A review of all medication incidents reported to the National Reporting and Learning System (NRLS) in England in Wales between 1 January 2005 and 31 December 2010 was undertaken. The 526,186 medication incident reports represented 9.68% of all patient safety incidents. Medication incidents from acute general hospitals (394,951) represented 75% of reports. There were relatively smaller numbers of medication incident reports (44,952) from primary care, representing 8.5% of the total. Of 86,821 (16%) medication incidents reporting actual patient harm, 822 (0.9%) resulted in death or severe harm. The incidents involving medicine administration (263,228; 50%) and prescribing (97,097; 18%) were the process steps with the largest number of reports. Omitted and delayed medicine (82,028; 16%) and wrong dose (80,170; 15%) represented the largest error categories. Thirteen medicines or therapeutic groups accounted for 377 (46%) of the incidents with outcomes of death or severe harm. The National Patient Safety Agency (NPSA) has issued guidance to help minimize incidents with many of these medicines. Many recent incidents could have been prevented if the NPSA guidance had been better implemented. It is recommended that healthcare organizations in all sectors establish an effective infrastructure to oversee and promote safe medication practice, including an annual medication safety report. In the future, preventable harms from medication incidents can be further minimized by; the continued use of the NRLS to identify and prioritize important actions to improve medication safety, a central organization continuing to issue medication safety guidance to the service and better methods to ensure that the National Health Service has implemented this guidance.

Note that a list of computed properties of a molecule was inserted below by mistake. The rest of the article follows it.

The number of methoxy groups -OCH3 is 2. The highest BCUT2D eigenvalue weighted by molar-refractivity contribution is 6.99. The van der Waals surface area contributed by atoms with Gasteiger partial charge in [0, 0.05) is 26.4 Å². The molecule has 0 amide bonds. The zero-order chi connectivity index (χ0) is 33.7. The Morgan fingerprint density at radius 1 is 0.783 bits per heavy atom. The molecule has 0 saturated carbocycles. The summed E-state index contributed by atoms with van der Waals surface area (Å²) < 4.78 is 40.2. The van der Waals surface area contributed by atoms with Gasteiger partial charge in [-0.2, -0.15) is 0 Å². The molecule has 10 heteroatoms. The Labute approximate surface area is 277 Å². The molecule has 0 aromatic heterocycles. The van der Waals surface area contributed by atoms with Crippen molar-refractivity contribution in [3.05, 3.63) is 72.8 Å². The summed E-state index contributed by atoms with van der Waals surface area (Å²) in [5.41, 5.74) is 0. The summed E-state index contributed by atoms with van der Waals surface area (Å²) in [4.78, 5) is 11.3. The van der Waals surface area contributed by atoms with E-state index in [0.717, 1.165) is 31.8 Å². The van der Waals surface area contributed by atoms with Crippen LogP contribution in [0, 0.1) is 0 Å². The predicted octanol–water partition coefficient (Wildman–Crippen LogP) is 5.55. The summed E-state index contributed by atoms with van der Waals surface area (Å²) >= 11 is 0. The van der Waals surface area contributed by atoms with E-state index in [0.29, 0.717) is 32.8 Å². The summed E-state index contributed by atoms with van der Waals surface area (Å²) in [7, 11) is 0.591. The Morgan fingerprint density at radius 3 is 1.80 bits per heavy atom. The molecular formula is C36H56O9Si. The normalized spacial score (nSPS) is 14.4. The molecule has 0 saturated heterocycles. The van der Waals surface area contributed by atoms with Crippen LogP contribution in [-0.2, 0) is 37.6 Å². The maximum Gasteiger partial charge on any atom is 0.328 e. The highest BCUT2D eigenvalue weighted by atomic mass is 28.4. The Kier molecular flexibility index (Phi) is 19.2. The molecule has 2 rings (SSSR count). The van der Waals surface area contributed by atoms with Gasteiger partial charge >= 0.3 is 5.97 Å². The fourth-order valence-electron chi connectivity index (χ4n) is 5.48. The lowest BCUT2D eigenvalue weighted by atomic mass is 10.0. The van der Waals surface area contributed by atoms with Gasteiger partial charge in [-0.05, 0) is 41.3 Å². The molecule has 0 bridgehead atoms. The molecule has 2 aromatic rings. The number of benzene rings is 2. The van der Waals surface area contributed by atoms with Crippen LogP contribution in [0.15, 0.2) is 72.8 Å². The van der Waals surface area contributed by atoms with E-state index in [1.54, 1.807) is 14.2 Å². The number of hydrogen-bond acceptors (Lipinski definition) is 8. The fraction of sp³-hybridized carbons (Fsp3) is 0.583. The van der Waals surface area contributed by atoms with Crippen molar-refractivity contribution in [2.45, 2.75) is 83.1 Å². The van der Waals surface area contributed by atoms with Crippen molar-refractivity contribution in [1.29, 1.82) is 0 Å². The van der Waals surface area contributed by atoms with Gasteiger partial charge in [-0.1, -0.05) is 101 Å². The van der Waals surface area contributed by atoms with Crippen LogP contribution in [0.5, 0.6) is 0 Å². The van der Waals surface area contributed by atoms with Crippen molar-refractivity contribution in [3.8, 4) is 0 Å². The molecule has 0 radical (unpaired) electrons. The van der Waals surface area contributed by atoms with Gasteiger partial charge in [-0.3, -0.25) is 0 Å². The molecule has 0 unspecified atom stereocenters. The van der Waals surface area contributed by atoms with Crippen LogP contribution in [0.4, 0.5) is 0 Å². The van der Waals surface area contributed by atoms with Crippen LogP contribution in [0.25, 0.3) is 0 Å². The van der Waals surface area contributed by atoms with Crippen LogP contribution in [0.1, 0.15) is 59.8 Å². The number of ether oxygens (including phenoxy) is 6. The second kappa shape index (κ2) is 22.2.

© 2011 The Authors. British Journal of Clinical Pharmacology © 2011 The British Pharmacological Society.